eating disorders

Schizophrenia and Obesity: Could Disordered Eating Play a Role?

Patients with schizophrenia are likely more prone to disordered eating behaviors compared with the general population, a recent study indicated.


These findings may help shed some more light on the connection of schizophrenia with obesity and metabolic disease, which are known to be elevated in this patient population.

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The authors of the study arrived at their conclusion following a cross-sectional study of 66 outpatients with schizophrenia and 81 healthy controls. Participants’ mean age was 44 years, and mean body mass index (BMI) was 30.3 kg/m2.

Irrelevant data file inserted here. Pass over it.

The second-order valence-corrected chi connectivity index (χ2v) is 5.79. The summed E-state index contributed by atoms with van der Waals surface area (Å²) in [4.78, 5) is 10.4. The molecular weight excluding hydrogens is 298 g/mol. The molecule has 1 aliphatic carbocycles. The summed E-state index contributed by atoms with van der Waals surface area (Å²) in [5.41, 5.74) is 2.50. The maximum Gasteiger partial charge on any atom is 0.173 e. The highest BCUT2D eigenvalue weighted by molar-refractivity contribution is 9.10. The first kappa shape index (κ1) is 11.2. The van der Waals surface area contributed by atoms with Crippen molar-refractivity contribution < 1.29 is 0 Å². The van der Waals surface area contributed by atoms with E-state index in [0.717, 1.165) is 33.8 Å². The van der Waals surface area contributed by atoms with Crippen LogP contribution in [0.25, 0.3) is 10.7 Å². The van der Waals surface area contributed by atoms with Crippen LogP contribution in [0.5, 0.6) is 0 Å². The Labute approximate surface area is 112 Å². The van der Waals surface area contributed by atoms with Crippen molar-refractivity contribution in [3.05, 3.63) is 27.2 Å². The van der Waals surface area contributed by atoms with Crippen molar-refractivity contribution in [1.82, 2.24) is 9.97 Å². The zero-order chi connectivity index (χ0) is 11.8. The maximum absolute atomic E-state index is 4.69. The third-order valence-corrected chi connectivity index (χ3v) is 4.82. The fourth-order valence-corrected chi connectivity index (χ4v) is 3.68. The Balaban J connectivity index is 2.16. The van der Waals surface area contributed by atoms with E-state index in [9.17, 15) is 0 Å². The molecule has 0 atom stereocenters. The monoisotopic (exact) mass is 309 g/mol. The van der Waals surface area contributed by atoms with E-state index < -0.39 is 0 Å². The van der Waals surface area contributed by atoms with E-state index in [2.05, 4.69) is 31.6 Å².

The 21-item version of the Three-Factor Eating Questionnaire (TFEQ-R21) was used to evaluate patients’ eating behaviors.


The results of the study suggested that patients with schizophrenia demonstrated poorer eating behaviors compared with healthy controls “regardless of gender or duration of disease,” the researchers wrote.


Following adjustment for age, sex, BMI, and smoking status, all mean TFEQ scores were found to be significantly higher in patients with schizophrenia vs controls.


Also of note, schizophrenia patients with a BMI of less than 25 kg/m2 demonstrated a higher “cognitive restraint” factor compared with overweight schizophrenia patients with a BMI of more than 25 kg/m2.


“More research is needed to help clarify the relationships between eating behaviors and weight-related outcomes in schizophrenia,” the researchers concluded.


These findings were published in the November 2018 issue of Psychiatry Research.


—Christina Vogt



Kouidrat Y, Amad A, Stubbs B, et al. Disordered eating behaviors as a potential obesogenic factor in schizophrenia. Psychiatry Res. 2018;269:450-454.